The Tomatometer rating – based on the published opinions of hundreds of film and television critics – is a trusted measurement of movie and TV programming quality for millions of moviegoers. It represents the percentage of professional critic reviews that are positive for a given film or television show.
From the Critics
From RT Users Like You!
The Tomatometer is 60% or higher.
The Tomatometer is 59% or lower.
Movies and TV shows are Certified Fresh with a steady Tomatometer of 75% or higher after a set amount of reviews (80 for wide-release movies, 40 for limited-release movies, 20 for TV shows), including 5 reviews from Top Critics.
Percentage of users who rate a movie or TV show positively.
The specifics of the plot in Ajami aren't as important as the impact of many sad moments that build up one after another. Hatred is like the weather. You don't agree with the rain but still you get wet.
There are hints at the sort of collective punishment so often rained down by Palestinians and Israelis upon one another, but really there are far broader concerns here in what is, in effect, a drama of divisions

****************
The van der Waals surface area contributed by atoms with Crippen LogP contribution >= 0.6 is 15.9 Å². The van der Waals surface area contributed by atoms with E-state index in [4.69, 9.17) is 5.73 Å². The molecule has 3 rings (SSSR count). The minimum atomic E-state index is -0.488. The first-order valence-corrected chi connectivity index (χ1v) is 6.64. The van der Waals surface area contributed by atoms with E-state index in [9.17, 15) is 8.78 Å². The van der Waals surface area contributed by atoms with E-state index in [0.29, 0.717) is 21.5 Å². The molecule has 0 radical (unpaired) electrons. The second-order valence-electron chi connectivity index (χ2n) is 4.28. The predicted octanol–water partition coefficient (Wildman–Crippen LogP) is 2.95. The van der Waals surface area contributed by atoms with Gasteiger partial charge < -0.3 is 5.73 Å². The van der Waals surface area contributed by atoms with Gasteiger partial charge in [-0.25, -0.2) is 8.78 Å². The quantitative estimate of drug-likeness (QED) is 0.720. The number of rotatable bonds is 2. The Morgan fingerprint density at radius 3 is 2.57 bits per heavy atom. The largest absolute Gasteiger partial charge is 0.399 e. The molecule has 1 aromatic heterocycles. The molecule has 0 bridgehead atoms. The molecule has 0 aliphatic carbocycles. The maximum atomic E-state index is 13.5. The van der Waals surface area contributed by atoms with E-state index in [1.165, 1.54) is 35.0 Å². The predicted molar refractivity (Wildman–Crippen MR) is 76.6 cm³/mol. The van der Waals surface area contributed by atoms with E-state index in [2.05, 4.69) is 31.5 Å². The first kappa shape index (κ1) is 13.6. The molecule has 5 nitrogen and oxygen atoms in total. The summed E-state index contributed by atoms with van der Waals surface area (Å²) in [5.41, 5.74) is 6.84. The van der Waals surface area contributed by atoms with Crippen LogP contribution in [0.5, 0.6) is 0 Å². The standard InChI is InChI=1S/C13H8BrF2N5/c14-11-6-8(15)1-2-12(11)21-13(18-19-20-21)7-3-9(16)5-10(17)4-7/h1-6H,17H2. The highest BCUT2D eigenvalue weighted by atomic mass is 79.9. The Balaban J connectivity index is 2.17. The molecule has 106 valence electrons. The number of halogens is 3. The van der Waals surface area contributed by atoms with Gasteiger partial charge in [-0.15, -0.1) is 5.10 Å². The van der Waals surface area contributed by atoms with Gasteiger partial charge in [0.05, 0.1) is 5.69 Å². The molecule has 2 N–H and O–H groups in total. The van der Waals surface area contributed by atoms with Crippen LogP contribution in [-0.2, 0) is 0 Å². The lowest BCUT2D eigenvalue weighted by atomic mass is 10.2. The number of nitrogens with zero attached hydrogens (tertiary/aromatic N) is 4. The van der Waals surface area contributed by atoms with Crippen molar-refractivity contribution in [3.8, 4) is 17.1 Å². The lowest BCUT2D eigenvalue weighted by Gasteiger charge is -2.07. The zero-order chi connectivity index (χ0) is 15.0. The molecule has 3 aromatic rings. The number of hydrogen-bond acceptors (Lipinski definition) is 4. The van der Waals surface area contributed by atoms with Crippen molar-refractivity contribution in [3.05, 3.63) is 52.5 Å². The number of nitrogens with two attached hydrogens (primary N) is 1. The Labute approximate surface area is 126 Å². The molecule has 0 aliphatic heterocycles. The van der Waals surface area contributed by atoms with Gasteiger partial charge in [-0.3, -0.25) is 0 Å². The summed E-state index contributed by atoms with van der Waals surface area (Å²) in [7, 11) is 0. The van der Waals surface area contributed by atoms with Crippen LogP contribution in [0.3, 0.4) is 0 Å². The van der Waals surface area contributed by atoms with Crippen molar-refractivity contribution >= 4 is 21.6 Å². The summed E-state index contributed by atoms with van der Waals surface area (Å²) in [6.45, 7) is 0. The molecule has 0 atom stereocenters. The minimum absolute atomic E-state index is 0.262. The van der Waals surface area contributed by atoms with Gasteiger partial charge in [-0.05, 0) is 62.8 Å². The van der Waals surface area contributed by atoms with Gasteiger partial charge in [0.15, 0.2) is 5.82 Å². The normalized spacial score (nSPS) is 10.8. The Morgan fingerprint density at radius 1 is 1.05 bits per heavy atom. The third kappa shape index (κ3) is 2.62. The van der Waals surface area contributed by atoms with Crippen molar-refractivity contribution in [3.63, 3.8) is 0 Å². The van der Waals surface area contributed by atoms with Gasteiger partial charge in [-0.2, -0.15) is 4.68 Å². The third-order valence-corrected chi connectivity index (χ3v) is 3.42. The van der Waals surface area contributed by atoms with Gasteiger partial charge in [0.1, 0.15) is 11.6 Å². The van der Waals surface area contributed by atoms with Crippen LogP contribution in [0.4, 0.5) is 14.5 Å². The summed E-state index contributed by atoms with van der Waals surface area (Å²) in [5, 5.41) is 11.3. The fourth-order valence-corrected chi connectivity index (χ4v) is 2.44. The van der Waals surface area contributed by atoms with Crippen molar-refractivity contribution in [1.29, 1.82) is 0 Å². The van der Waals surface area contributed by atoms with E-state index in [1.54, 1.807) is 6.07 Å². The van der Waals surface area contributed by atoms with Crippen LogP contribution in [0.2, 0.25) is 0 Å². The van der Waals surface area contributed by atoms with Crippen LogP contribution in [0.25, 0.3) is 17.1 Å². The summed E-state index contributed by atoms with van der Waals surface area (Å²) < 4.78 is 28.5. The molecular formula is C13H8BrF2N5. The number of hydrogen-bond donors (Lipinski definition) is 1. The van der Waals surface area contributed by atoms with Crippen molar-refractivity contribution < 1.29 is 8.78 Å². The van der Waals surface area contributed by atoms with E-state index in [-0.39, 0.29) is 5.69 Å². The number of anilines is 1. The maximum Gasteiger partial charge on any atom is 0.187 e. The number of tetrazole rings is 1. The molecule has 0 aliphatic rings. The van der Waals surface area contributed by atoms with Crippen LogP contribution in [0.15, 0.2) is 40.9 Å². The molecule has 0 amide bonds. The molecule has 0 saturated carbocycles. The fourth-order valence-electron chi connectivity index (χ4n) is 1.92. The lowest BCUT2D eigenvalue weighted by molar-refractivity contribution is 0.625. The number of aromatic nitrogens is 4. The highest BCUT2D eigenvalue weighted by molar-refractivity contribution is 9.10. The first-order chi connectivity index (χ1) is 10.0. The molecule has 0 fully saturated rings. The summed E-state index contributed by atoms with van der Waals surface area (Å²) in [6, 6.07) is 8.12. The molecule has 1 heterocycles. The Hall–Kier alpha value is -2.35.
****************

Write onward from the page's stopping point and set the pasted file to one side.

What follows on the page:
Observing the ominous nature of violence and its crushing aftermath, Ajami is a striking raw nerve of a feature film, holding to a steady path of dread, but keeping the story on its toes by jolting back and forth through locations and time.
By showing how people fail to live together - in a film you could call Israel's City of God, with its sectarian-feuding story lent power and immediacy by improvisation and non-professional casting - Ajami shows how they might or should live together.
Filmmakers Scandar Copti and Yaron Shani, who also wrote the story, effectively show how, in a tinderbox fueled by racial and religious suspicions, quiet lives can be upended by mere chance, and how constant, random violence feeds upon itself.